Michael Riddleberger

Derek James at Rockwood Music Hall

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I have been waiting (not so patiently) for a chance to see Derek James perform again. Lois has been waiting even longer. We saw him for the first time on July 22nd at Flux Studios. Then I saw him without Lois on September 1st at Rockwood Music Hall stage 2. Both shows were extraordinary.

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Last night night Derek played Rockwood Music Hall stage 1, so I expected a bit of a more mellow setup, like he had at Flux. I admit to being a bit nervous as to what I might hear, since Derek announced at the September show that his guitar player, Roy Gurel, was heading to Israel for a long stay and wouldn’t return for a while.

Unfortunately, Assaf Spector wasn’t with Derek either, giving Derek a completely new band. Last night was their first performance together.

I love everything about Derek’s music. He writes fun songs and delivers them with a zest that has to be experienced live. That was all true last night too. While I definitely enjoyed the set and again am looking forward to seeing Derek as soon as possible, my expectations were too high for the reconfigured band to meet (my fault, not theirs).

Derek modulates his voice by running his mic through the equivalent of a guitar pedal. Even though I had noticed interesting qualities in his voice in the previous performances, I never noticed that he was controlling it electronically (silly me). Last night, mostly in the first song, but still noticeable throughout the set, Derek seemed to set the effects a little too high. During the first song, he sounded a bit like he was on helium. To make matters worse, his vocals were mic’ed a bit too low (even without the effects) and his guitar was a bit too low as well.

On to the band. I normally go left-to-right, but I’ll go right-to-left this time, because that happens to be the order that impressed me.

Michael Riddleberger on the drums (and a bit of vocals). Mike (that’s how Derek introduced him) impressed me mightily. Derek’s beats are fun and big and are greatly enhanced by a drummer who can bring out the 1940’s big band jazz sound (full, echoing drums). I was extremely nervous when the set began, because I was literally 10 inches from the drum set. Mike was perfect in his beat, and in not blowing my head off.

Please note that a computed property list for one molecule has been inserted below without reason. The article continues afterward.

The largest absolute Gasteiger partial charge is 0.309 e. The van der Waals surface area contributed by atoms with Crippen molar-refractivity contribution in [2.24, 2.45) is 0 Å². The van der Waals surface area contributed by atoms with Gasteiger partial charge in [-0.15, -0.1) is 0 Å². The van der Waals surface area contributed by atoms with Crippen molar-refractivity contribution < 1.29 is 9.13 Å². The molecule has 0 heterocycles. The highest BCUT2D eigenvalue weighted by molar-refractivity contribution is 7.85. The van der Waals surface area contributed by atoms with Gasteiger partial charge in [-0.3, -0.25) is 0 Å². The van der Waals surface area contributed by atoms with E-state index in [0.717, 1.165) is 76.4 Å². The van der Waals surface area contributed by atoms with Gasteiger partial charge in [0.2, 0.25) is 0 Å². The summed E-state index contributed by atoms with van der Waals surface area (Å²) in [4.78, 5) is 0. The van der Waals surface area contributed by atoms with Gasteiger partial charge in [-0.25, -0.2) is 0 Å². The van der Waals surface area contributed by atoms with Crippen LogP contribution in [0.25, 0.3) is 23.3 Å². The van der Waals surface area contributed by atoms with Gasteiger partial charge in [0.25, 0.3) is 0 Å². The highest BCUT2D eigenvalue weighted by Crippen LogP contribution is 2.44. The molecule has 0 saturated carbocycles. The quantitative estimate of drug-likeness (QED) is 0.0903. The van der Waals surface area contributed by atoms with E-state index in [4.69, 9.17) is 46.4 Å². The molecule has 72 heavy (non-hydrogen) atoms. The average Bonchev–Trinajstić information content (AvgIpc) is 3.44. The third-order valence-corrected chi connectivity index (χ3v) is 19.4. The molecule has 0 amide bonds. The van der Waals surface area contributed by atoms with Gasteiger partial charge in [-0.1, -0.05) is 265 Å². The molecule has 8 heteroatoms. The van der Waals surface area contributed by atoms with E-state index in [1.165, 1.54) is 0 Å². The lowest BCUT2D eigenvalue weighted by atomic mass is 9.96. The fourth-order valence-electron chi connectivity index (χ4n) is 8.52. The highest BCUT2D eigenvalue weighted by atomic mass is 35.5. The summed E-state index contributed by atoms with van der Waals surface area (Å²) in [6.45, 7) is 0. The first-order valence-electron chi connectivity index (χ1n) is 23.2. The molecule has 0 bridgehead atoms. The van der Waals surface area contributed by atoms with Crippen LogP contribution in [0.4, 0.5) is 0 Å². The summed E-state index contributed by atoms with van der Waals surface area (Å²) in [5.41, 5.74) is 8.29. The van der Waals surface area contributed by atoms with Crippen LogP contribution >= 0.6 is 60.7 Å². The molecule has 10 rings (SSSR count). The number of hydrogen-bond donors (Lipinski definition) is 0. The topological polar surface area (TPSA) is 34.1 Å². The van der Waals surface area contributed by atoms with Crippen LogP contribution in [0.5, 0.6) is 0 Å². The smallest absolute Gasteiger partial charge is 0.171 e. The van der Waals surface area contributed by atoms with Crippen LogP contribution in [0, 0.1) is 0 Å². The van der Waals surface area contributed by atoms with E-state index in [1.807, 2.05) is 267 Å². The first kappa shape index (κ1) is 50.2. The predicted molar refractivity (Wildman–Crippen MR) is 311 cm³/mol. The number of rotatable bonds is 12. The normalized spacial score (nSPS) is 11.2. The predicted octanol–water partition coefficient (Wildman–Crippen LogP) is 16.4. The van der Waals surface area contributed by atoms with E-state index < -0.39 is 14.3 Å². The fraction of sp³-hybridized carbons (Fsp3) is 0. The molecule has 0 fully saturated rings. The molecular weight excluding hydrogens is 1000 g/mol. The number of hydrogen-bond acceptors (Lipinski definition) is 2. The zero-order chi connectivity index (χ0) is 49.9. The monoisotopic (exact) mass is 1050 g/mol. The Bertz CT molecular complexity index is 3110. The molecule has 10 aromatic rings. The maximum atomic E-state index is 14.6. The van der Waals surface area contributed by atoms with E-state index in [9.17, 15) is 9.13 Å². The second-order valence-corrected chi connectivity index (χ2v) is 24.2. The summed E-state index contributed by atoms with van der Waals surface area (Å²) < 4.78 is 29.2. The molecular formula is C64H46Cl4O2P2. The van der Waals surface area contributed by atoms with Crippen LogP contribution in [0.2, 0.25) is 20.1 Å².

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David on the bass and light vocals. I bothered to make a note of his full name on my Droid. When I looked at the note tonight, the auto-corrected text had his last name as “disease”. Sorry! Anyway, he was quite good on the bass. Not quite as loose or fun as Assie (Assaf) is. But, the biggest difference is that Assie shares a ton of vocal harmony with Derek which was missing. Also, there is a general showmanship (dancing around) that was missing last night.

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Michael Day on electric guitar and vocals. I might have heard the name incorrectly, because I can’t find a link to him. Michael is clearly a talented guitarist with some fast leads. But, he’s filling shoes that are very hard to fill. Roy Gurel might be my second favorite local guitar player (behind Greg Mayo). Roy also does as much singing and dancing as Assie does (well, did!).

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I am not blaming Michael and David for not being able to replace Roy and Assie on their first-ever show. I am just hoping that a few more rehearsals and shows will continue their development quickly and dramatically.

Derek James can mesmerize me solo, I have no doubt. But, the current setup is called Derek James and the Lovely Fools. If that’s accurate, then the configuration with Roy and Assie should have been called Derek James and the Loveliest Fools! Smile

One final negative note (not under Derek’s control). While the 7pm set for Sarah Jarosz was whisper quiet during her songs, quite a number of people talked loudly during Derek’s numbers. Of course, those same people cheered, clapped and whooped it up like they were his biggest fans when the song was over. I know Derek’s music creates a total party atmosphere (did I mention how much fun his songs are?), but that’s no excuse to party without him while he’s performing…